Her plan to do post-graduate work in business got put on hold when a manager at Price Waterhouse Ireland believed that Trish had the perfect set of skills to be their Management Information Specialist. In that role, Trish worked with partnership accounts, analytics, metrics, employee surveys and even planned the annual Christmas party every year.
While at PW a mentor taught her a valuable lesson: don’t come to me with a problem, come to me with a solution. If you’ve ever worked on a committee with Trish, you will have witnessed that lesson put into practice.
Wanting a better opportunity for advancement, Trish landed a job at Credit Suisse in London in Human Resource Finance, having earned her accounting accreditation while at PW. She loved living in London and working for Credit Suisse, and soon became the European Compensation Finance Manager. After 2 years in London, she took up a 3-year expatriate assignment in New York as Global HR Chief Operating Officer. Soon after she was promoted to Global Head of Compensation, HR Finance and HR Information Technology. Subsequently, she held the position of Global Chief Operating Officer reporting to the Chief Financial Officer.
In 2008 during the recession her position as the head of an Innovation Think Tank at Credit Suisse was eliminated. She considers this one of the best things that has happened to her, since her work responsibilities were taking so much time away from her infant and toddler daughters.
In addition to Alexandra, who is now 15, Trish and her husband Orren have a second daughter, Charlotte, who is 12. In early 2011, Trish was contacted by Ally Bank to take on a five-month consulting job that lasted over four years. As her girls like to tell it, she is now “retired”.
Trish and her family live in the Historic District of Morristown in a 19th century home that they have extensively renovated. In addition to serving on both the Annual Awards Meeting and Finance committees for Impact 100 Garden State, Trish serves on the Mayo Performing Arts Center Starlight Ball committee, on the Board of Macculloch Hall Historical Museum and Gardens and is the 2019-2020 Middle School Parent Representative for Charlotte’s middle school.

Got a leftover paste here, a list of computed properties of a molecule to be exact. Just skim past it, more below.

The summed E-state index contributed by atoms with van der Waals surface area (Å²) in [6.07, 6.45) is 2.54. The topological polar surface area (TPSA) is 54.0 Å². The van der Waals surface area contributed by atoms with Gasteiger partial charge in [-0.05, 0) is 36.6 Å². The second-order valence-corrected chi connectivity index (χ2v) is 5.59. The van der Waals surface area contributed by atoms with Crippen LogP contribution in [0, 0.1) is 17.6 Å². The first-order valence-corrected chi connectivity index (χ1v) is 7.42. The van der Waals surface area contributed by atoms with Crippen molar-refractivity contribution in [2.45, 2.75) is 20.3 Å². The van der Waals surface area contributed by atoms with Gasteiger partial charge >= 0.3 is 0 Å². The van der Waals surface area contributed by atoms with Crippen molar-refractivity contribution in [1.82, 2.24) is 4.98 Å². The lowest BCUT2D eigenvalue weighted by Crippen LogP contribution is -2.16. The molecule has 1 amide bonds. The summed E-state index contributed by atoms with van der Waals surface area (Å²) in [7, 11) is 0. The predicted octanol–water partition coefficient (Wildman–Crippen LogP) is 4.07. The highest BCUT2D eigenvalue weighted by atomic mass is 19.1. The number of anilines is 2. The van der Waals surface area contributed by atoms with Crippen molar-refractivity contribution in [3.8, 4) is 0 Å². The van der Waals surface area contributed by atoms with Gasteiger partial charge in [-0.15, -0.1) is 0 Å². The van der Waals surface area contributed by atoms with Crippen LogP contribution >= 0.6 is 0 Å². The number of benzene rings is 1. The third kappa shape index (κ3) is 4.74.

When asked what her primary hobby is, Trish likes to say, “my kids”.
Trish joined Impact 100 Garden State in its second year and has always been impressed by “these women who kick butt”. She loves its very efficient philanthropic model and all-volunteer structure which fosters the “can-do” attitude that members bring to everything that they do.
Trish loves that working with so many impressive women offers her the continuous opportunity to learn in multiple ways and Trish has seen countless times that what we as members give, we get back a hundredfold.
By Debby Seme
Melanie Smith, Morristown
Returning to NJ with her family after three years living in Shanghai, China, Melanie joined Impact 100 Garden State to help reconnect with her community. As a new member in 2018 she immediately jumped in and joined a Grant Review committee because she wanted to learn something new and was intrigued by the process, eventually leading a site visit for the Grant committee.
As a child Melanie, who is biracial, was adopted into a family in Bristol, Connecticut and she, along with her brother, who is Chinese, had to get used to standing out in a unique family that included four white biological and two non-white adopted children.
Melanie graduated from Georgetown and Johns Hopkins Bloomberg School of Business where she received a Masters in Marketing. Her 20-year marketing career included working for large, public and privately held companies in the wine & spirits, automotive and OTC/Consumer industries.
One of her career highlights was creating a 2008 Super Bowl commercial that ended up on USA Today’s list of Top 10 Super Bowl commercials that year!
Melanie left the full-time workforce before leaving for China, and while overseas developed a passion for fitness, received several fitness certifications and taught boot camp and Barre classes for two years.
In addition to serving on a Grant Review committee, Melanie serves on our Non-Profit Outreach committee as well as our Communications committee, where she has been instrumental in helping us create, launch and analyze our Membership Survey.
Melanie is also on the Morris Educational Foundation (MEF) Board of Trustees, chair of the Morristown OnStage Committee (MEF’s premier event), and is a member of the Morris County Chapter of Jack and Jill of America, Inc.